While there is nothing in the law that allows such anonymous complaints, there is nothing that disallows them either. And going forward too with online spaces such as Youth ki Awaaz (running campaigns so that people could report their stories to them) and the Medium – it does not appear that it would be uncommon for employers to learn about sexual harassment cases in their own companies through online known or “anonymous” sources. Till the time the Law does not become clear on anonymous complaints, perhaps it is best for employers to take some preventive measures:
Starting with basics – Taking it seriously: TVF dismissed the allegations the very next day that the blog surfaced. It also did not have an internal complaints committee (ICC) at that time, so that the complainant could internally express her issues either with the Presiding Officer/Chairperson or any other member of the ICC.
Many times, as employers, we feel that our workplace is completely sanitized and there is no chance complaints of sexual harassment can surface in our organization. In our confidence, we do not even constitute an ICC, overlooking the mandatory provision under law which states that all employers having 10 or employees/workers/interns etc. must have an ICC to handle complaints of sexual harassment. When there is no ICC, victims facing sexual harassment in the organization, and others, who are aware that there ought to have been an ICC, lose faith in the organization and don’t understand who they can talk to, why there is no ICC and would anyone listen to them without any bias – as a result many times they just leave the organization, never to come back and some who leave with a lingering feeling of the injustice, sometimes seek to write online to just vent out frustration or may be to warn other women of the ‘atmosphere’.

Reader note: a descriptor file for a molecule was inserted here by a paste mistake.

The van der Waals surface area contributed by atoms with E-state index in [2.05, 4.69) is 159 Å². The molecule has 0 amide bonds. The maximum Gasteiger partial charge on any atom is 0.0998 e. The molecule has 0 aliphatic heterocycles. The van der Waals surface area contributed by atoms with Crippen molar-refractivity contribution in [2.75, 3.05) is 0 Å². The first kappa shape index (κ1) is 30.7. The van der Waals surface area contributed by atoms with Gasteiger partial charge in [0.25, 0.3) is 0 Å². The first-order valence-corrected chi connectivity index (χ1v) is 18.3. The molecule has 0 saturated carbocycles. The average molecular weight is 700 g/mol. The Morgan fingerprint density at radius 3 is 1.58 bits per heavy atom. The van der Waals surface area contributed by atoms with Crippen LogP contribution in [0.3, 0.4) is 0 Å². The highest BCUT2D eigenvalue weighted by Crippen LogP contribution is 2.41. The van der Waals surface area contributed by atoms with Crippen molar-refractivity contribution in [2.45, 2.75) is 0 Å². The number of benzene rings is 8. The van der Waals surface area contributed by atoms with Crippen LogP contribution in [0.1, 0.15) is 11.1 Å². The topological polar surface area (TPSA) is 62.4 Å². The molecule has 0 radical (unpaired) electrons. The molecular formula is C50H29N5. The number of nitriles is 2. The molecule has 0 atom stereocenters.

Learning from this case, it is best that employers at least constitute an ICC to begin with – you may reduce chances of such anonymous complaints if you clearly come across as an organization that will understand and help their employee if they have an issue. Moreover, not having an ICC would lead to penalties under law and if complaints go to court, not having an ICC can lead to compensation as high as 1.28 crores, as given by a Madras High Court – you can read our blog on this case here.
Letting employees know you care: Have regular awareness sessions for your employees. You may wonder what awareness sessions would do. While you may feel that your organization is absolutely employee friendly, your employees may not think so. It’s important to understand why TVF like events are happening. Many people write anonymous posts online because they fear their employer would not help and they fear retaliation or loss of reputation etc.